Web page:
Flaming Gorge: Filling up on off-season service
Road Journals Blog—With nothing but coffee and road-trip food—sunflower seeds, tortilla chips, tangerines, and chocolate—to fuel us until we reached the Red Canyon Lodge's restaurant, my husband and I nearly sank our teeth into the menu before we’d even read past the appetizers. Eggrolls stuffed with black beans, green chilies, and cheddar. Portabella mushrooms with Vodka sauce. It was all enticing.
We decided to start our feast with smoked trout bruschetta. After all, this area is known for its fishing; since it’s difficult for amateurs like us to cast a line in the dead of winter we opted for the next best thing: eating someone else’s catch.
With only two tables in the restaurant filled—the area teems with tourists during the summer months but can be fairly desolate in December—we discovered the perks of off-season service. Our waitress, Debbie Weidmaier, took her time answering all our foodie questions, then retrieved the chef, Kris Brubaker, to provide more full-flavored descriptions of menu items.
His Szechwan chicken pasta features his own Japanese spice blend. For wild game he suggested the elk tenderloin or buffalo ribeye. (Brubaker hand-cuts the meat himself.)
My husband salivated. I sipped my red wine and thought about garlic, then ordered the pasta.
Food fawning aside, the slow pace allows Brubaker and Weidmaier to share more than routine service. Brubaker, a native of the San Francisco Bay Area, didn’t intend to end up here—and certainly not for 15 years. But, he said, “the beauty and the solitude took the city boy right out of me.”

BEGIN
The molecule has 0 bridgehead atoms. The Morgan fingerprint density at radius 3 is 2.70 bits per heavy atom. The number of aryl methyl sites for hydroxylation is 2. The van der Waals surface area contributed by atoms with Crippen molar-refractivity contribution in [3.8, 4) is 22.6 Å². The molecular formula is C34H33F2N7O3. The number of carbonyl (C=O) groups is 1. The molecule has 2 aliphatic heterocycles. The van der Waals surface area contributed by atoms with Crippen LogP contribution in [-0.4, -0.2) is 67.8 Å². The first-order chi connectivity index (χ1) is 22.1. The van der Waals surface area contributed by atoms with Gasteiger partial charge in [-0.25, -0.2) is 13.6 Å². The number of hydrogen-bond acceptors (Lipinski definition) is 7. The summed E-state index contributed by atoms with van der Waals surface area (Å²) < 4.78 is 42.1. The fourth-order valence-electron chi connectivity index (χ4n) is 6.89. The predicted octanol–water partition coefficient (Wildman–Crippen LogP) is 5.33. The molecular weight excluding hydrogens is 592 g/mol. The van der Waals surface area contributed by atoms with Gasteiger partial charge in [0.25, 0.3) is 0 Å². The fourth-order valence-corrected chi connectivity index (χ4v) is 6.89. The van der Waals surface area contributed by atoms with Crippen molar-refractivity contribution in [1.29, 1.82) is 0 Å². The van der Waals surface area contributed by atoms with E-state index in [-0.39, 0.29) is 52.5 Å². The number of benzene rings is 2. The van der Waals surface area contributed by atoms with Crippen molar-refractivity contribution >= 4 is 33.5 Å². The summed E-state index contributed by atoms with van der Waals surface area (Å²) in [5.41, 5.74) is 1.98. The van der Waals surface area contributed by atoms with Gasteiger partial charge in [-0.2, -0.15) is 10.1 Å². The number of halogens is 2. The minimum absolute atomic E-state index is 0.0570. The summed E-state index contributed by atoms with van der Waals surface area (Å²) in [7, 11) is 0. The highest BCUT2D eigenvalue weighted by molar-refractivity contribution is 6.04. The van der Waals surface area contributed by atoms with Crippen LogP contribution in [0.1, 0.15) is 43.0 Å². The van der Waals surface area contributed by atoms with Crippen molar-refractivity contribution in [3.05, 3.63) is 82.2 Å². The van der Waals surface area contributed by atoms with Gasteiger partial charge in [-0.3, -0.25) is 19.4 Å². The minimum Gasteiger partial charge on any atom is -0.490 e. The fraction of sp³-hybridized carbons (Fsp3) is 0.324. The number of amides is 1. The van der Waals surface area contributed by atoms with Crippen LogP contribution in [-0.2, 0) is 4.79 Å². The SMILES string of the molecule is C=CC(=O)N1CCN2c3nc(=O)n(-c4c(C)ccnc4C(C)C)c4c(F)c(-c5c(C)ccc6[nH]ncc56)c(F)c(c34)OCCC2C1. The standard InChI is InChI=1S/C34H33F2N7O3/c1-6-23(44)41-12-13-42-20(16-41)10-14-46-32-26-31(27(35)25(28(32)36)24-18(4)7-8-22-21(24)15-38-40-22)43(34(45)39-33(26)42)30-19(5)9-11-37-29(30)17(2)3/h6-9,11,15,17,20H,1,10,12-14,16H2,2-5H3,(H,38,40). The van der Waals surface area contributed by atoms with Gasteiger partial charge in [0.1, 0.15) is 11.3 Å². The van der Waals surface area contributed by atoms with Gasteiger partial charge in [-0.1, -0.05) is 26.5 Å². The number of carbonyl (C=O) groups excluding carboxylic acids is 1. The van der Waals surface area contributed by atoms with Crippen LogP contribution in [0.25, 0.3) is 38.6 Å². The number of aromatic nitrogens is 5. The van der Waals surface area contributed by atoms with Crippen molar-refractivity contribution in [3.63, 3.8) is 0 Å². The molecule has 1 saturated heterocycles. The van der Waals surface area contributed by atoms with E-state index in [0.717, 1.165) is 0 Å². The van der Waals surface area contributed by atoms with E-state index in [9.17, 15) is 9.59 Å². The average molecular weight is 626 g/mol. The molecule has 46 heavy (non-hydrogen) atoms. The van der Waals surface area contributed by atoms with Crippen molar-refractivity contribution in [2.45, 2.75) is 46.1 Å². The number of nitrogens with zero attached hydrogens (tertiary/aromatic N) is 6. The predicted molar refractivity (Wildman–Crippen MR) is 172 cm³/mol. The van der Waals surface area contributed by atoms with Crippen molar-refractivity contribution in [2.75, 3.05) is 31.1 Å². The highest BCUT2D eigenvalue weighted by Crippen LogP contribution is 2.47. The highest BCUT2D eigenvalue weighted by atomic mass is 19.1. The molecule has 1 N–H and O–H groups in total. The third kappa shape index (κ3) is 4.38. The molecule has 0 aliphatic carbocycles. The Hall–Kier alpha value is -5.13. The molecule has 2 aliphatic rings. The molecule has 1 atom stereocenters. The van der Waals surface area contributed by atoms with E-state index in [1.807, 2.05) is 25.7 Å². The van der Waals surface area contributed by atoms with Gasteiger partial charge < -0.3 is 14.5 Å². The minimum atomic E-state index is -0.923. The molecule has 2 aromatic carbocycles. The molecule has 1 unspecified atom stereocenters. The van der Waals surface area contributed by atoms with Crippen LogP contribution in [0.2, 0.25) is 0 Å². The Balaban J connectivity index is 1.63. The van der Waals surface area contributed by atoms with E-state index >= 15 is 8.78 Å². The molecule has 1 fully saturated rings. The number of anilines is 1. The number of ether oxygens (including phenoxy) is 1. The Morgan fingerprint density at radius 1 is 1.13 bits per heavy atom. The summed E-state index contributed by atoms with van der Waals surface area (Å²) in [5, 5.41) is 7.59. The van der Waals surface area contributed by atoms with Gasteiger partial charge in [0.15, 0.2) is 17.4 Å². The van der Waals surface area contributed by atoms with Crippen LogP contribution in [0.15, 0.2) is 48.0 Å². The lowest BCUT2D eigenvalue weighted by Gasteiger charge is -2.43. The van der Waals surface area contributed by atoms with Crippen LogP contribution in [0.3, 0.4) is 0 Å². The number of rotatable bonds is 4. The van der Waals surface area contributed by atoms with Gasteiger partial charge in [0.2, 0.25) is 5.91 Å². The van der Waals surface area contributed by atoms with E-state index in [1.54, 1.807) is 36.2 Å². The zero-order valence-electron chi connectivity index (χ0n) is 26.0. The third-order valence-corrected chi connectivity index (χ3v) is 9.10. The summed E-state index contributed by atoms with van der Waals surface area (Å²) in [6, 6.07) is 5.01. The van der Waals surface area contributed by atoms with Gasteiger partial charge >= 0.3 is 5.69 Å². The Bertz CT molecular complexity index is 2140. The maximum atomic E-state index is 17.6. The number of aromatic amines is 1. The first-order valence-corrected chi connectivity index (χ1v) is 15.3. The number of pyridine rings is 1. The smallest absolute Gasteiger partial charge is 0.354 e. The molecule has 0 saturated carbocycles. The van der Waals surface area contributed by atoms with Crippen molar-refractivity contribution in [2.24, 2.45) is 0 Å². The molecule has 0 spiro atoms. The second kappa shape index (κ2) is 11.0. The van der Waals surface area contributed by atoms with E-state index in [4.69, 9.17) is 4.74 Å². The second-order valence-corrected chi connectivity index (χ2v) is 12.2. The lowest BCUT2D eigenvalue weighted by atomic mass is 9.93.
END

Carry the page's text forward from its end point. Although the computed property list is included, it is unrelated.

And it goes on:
“It’s like your own little paradise in the summer here, never really feeling crowded,” said Weidmaier, who had been in town less than a year. It’s a paradise that attracts a surprising number of Europeans traveling the National Park circuit, who use the Flaming Gorge area as a stopping point between parks.
Although it was dark outside, Debbie painted a picture of the scenery outside the windows on summer days that involved hummingbirds and wildflowers on her favorite hikes. As we sipped coffee she brought us a book of are birds—spot stellar jays, gold finches, downy woodpeckers.
The other table had since emptied. We were the only ones in the restaurant.
Although we were full, I made a commitment to the berry cobbler, and I am the committed type.
In between serving our various courses, Brubaker and Weidmaier were busy tying fishing flies. After an inquiry by my husband, Brubaker brought over a small tray of his meticulously detailed “creatures.” My husband admired them; I wanted to pet them.
It’s not often that the entire staff of a restaurant bids you goodbye upon your departure, but when you spent the last hour talking to both of them it seems much more natural. That’s just the way things go in this part of Utah.
Peta Liston is writing about Flaming Gorge for an upcoming feature on VIAmagazine.com.
This blog post was first published in February 2011. Some facts may have aged gracelessly. Please call ahead to verify information.